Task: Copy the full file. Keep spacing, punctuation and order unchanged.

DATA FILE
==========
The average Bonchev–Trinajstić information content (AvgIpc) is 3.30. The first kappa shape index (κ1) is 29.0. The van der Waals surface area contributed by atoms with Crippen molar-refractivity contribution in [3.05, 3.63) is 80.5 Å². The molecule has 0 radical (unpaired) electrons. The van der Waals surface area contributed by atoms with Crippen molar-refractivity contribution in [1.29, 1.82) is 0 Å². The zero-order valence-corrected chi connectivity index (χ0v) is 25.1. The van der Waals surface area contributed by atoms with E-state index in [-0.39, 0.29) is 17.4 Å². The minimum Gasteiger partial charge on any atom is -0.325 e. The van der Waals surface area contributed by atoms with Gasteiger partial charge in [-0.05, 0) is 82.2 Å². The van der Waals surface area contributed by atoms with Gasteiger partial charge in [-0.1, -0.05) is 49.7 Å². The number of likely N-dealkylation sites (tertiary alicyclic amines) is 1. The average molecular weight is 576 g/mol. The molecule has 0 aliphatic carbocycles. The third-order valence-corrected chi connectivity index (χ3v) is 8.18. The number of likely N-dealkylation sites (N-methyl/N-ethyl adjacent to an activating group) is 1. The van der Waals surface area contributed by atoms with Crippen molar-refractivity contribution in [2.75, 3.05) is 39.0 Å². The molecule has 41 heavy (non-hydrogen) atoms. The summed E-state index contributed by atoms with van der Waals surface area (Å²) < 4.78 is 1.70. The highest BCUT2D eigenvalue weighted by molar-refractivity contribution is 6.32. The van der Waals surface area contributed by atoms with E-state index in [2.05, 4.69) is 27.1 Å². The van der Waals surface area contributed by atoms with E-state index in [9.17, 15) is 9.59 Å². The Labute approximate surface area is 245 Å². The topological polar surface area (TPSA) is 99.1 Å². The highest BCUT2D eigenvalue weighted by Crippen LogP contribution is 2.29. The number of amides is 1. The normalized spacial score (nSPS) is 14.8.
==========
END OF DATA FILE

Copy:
The average Bonchev–Trinajstić information content (AvgIpc) is 3.30. The first kappa shape index (κ1) is 29.0. The van der Waals surface area contributed by atoms with Crippen molar-refractivity contribution in [3.05, 3.63) is 80.5 Å². The molecule has 0 radical (unpaired) electrons. The van der Waals surface area contributed by atoms with Crippen molar-refractivity contribution in [1.29, 1.82) is 0 Å². The zero-order valence-corrected chi connectivity index (χ0v) is 25.1. The van der Waals surface area contributed by atoms with E-state index in [-0.39, 0.29) is 17.4 Å². The minimum Gasteiger partial charge on any atom is -0.325 e. The van der Waals surface area contributed by atoms with Gasteiger partial charge in [-0.05, 0) is 82.2 Å². The van der Waals surface area contributed by atoms with Gasteiger partial charge in [-0.1, -0.05) is 49.7 Å². The number of likely N-dealkylation sites (tertiary alicyclic amines) is 1. The average molecular weight is 576 g/mol. The molecule has 0 aliphatic carbocycles. The third-order valence-corrected chi connectivity index (χ3v) is 8.18. The number of likely N-dealkylation sites (N-methyl/N-ethyl adjacent to an activating group) is 1. The van der Waals surface area contributed by atoms with Crippen molar-refractivity contribution in [2.75, 3.05) is 39.0 Å². The molecule has 41 heavy (non-hydrogen) atoms. The summed E-state index contributed by atoms with van der Waals surface area (Å²) < 4.78 is 1.70. The highest BCUT2D eigenvalue weighted by molar-refractivity contribution is 6.32. The van der Waals surface area contributed by atoms with E-state index in [2.05, 4.69) is 27.1 Å². The van der Waals surface area contributed by atoms with E-state index in [9.17, 15) is 9.59 Å². The Labute approximate surface area is 245 Å². The topological polar surface area (TPSA) is 99.1 Å². The highest BCUT2D eigenvalue weighted by Crippen LogP contribution is 2.29. The number of amides is 1. The normalized spacial score (nSPS) is 14.8.